The competition between authors combined with a total absence of rules regarding theme features/implementation led to the current situation where the TF buyer expects to download, install and be presented a full website.

Is going to take envato much more effort than a page with a set of unclear rules and a 8 (was 3) weeks deadline to change a trend that served their purposes until now.

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freevision says


Excuse me mordauk but what you are saying is totally against to creativity’s basic rules. Those mentioned themes remain unique? in which way ? Are you a designer? Seems we’re in different sides. Creating something trully unique can’t be done with a single plugin you’ve made. I’ve been reading this thread since the begining. I’m totally agree with FinalDestiny. As a designer I don’t want to be stuck in boudries. I want to bring something fresh and complete solutions on the table and I don’t think I can do this with you way. just thinking outloud.

Show me an example.

I’m specifically talking about functionality. For portfolios, this means grids, sorting, dynamic filtering, etc. These are all features that can be included globally via the plugin, but the exact implementation and style of these features can be as unique as you want.

I’d suggest taking a look at the work Mike McAlister does: http://themeforest.net/user/mikemcalister – He uses a single “Okay Themes Toolkit” plugin that houses all of his functionality, and each of his themes is very unique.

I’m not here to arguee with you. Every author has own way to create a theme and porfolios are just a tiny piece of web elements. I think all we authors has to think about consequences of these new standarts. IMO I can tell it’ll affect us in negative way.

Have a nice weekends to all.

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OriginalEXE says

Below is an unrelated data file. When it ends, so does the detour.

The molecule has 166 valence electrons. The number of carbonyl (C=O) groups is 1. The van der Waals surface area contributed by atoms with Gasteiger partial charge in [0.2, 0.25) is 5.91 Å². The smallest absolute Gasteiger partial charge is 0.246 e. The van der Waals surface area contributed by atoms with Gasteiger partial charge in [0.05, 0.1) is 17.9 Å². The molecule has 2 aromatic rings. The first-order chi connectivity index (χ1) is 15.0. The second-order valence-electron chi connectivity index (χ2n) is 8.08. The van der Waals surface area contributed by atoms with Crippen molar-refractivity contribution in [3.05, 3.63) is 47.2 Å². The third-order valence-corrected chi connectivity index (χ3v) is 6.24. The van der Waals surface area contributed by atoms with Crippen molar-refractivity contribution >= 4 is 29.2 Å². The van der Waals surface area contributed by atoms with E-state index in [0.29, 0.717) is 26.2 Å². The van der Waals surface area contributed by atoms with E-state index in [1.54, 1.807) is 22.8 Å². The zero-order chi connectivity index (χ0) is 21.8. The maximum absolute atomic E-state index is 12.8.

> I’d suggest taking a look at the work Mike McAlister does: http://themeforest.net/user/mikemcalister – He uses a single “Okay Themes Toolkit” plugin that houses all of his functionality, and each of his themes is very unique.

What happens if:

1.) His users only install theme and not the plugin 2.) His users go to another theme leaving plugin installed

I’m interested in how he handles that.

P.S. Maybe that could be a topic in the new episode of Please Advise

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carlhancock says

I’d like to think that discussions like this, if we let them run their course, will ultimately lead to a better and more advanced community here, which will help us all make more money. I believe that Envato has their heart in the right place, as do the authors that have helped Envato reach its current summit. At the same time, I do hope that Envato maintains its unique voice in the end, because despite being the red headed step child, a lot of people value it for that very same reason.

You are exactly right. Envato has not gotten to where it is by making bad decisions. They didn’t wake up one morning and say, “Hey… let’s implement all these guidelines”. They put a lot of thought, research and discussion into these new guidelines and they feel that it is the right thing to do for the longterm future of ThemeForest as a marketplace.

A lot of the theme authors in this thread that are complaining loudly should take a deep breath and think about what Envato has done for them and trust that Envato is making decisions that are in it’s best interests which will ultimately be in the best interest of the theme authors.

Envato is in business to make money, in order to do that the theme authors must make money. Envato isn’t looking to jeopardize that. They are implementing these guidelines to help it’s authors build better products that ultimately will result in better results for it’s customers and in turn better sales in the long run. Better sales means more money for Envato and in turn more money for theme authors.

Change never easy. People naturally hate change. It’s human nature. People get comfortable doing things one way and then when it change… they freak it. But in this particular situation it is definitely warranted and it will ultimately be a good change.

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mordauk says


> I’d suggest taking a look at the work Mike McAlister does: http://themeforest.net/user/mikemcalister – He uses a single “Okay Themes Toolkit” plugin that houses all of his functionality, and each of his themes is very unique.

What happens if:

1.) His users only install theme and not the plugin 2.) His users go to another theme leaving plugin installed

I’m interested in how he handles that.

P.S. Maybe that could be a topic in the new episode of Please Advise

If the plugin that provides a certain feature isn’t active, then the theme should act as a standard theme. In the context of this whole discussion, the theme would act as a “simple skin”, but then when the plugin is activated, the advanced features become available.